Very best wishes, Jan

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Thank you Jan, your advice for making notes as and when I think of questions is a valid one which I will follow, as I am quite good at forgetting! 🙃 I find this forum amazing, people are so friendly and happy to help. ATB, Paul

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It sounds as though you have a great, supportive haematologist. I wish you all the very best. Good luck with your second opinion. All good wishes Penelope

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Thanks Penelope, I recently moved hospitals so I was nearer to home. I was a bit worried about changing my haematologist but I’m so pleased I have now, Dr Akkani has been really good 😊ATB, Paul

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You're so lucky. I feel worse rather than better when I visit mine. He seems determined not to help me. What were your symptom that made the haematologist investigate further? Love and Hugs P

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Hi Penelope, I’m so sorry your not finding your Hem helpful, that’s just not what you need. Is there not another Hem you could be transferred to ?

The main reason for my Hem investigating was down to my Haemoglobin not reaching the reference range for several months, it was staying at 117 ish. My last Hem just told me to supplement with iron tablets and eat red meat.

I hope you can resolve your Hem issue soon.

BW Paul

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Thank you for the information.

Mine was very suspicious when I asked this time if I could have copies of my bloods and of the report concerning my diagnosis. He told me I know them. Not sure how he deduced that. I haven't even been given a report on my existing condition. In March, having been sent an appointment to the MacMillan Windmill ward, my follow up haem said I have ET and JAK2 mutation and I would be transferred to another. All he has done is prescribe hydroxy and be objectionable when I had the audacity to stop taking it when I had a bad reaction to it. Thank you. All the best and I hope you find some well earned support yourself, which results in an upturn in your own health. Sending you lots of love. P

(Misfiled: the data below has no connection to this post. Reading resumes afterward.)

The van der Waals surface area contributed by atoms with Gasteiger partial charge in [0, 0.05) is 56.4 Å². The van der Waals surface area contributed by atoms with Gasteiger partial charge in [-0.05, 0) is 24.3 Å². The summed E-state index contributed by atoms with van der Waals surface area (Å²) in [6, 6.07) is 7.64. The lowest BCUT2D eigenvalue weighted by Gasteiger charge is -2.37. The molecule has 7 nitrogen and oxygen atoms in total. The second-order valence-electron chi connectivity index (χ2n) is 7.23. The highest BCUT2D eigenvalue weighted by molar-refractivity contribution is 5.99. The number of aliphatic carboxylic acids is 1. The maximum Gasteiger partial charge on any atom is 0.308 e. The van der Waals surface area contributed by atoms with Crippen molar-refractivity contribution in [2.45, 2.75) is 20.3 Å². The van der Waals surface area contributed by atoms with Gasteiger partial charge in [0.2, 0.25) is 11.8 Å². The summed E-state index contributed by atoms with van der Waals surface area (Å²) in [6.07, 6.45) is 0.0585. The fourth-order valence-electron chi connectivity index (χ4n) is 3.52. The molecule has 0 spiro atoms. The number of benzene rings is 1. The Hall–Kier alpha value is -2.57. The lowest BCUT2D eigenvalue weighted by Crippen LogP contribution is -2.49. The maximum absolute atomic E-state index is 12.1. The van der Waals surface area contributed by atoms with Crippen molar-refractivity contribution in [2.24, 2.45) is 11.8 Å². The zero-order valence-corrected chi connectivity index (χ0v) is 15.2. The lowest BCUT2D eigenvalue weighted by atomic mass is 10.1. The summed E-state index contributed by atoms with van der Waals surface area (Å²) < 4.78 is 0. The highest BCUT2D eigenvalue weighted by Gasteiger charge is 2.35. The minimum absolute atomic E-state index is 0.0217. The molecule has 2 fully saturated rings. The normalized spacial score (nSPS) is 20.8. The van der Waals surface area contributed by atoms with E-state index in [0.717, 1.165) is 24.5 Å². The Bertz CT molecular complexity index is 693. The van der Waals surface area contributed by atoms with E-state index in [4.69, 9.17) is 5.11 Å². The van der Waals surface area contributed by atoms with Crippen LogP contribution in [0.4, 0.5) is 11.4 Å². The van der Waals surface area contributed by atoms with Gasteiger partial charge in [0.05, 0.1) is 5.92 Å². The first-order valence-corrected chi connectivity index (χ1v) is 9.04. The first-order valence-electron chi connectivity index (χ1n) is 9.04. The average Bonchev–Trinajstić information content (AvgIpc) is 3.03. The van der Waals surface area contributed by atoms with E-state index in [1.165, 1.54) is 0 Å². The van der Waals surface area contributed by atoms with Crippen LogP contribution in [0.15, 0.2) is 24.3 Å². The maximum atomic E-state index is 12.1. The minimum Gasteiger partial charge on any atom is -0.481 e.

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I’m ET Calr. So sorry to hear what you are going through Paul. The positivity is that your second opinion is going to come from an MPN SPECIALIST!

Judging by one of the posts you’ll be in good hands.

Keep us all posted.

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Hi Wyebird, it is difficult and I’m still telling family, so far everyone has taken it well, they just want to help with whatever I need. I hope your MPN is being good to you. Paul

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Reaching out with love and hugs

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Hi SP-2008,try to keep positive & strong. I know its easier said than done but as a lot of people have said on here already,more & more knowledge on this terrible condition is being discovered all the time. I wish i could just send you & your family a fraction of the inner strengh i have gained over the years but that is impossible,the only thing i can send you are my very best wishes & wish you well on your mpn journey paul. Atb tina🤗

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Thank you Tina, I do feel compelled to not let this condition get the better of me. Just your kind words and good wishes make me feel better. Thank you, Paul 😊x

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Hi Paul. Sorry to hear your news, no advice, just wanted you to know that I'm thinking of you. Best wishes Mel x

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Thank you Mel, it means a lot 😊x

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Hi Paul, I’m sorry to hear about your change in diagnosis but you have an admirable approach to this. One suggestion I have is you try & take someone along to your appointment who can make sure you’ve asked all your questions (I give my husband a copy) & more importantly is to take notes. Such great news about your meeting with Dr Mead. Good luck & keep us posted please. Katie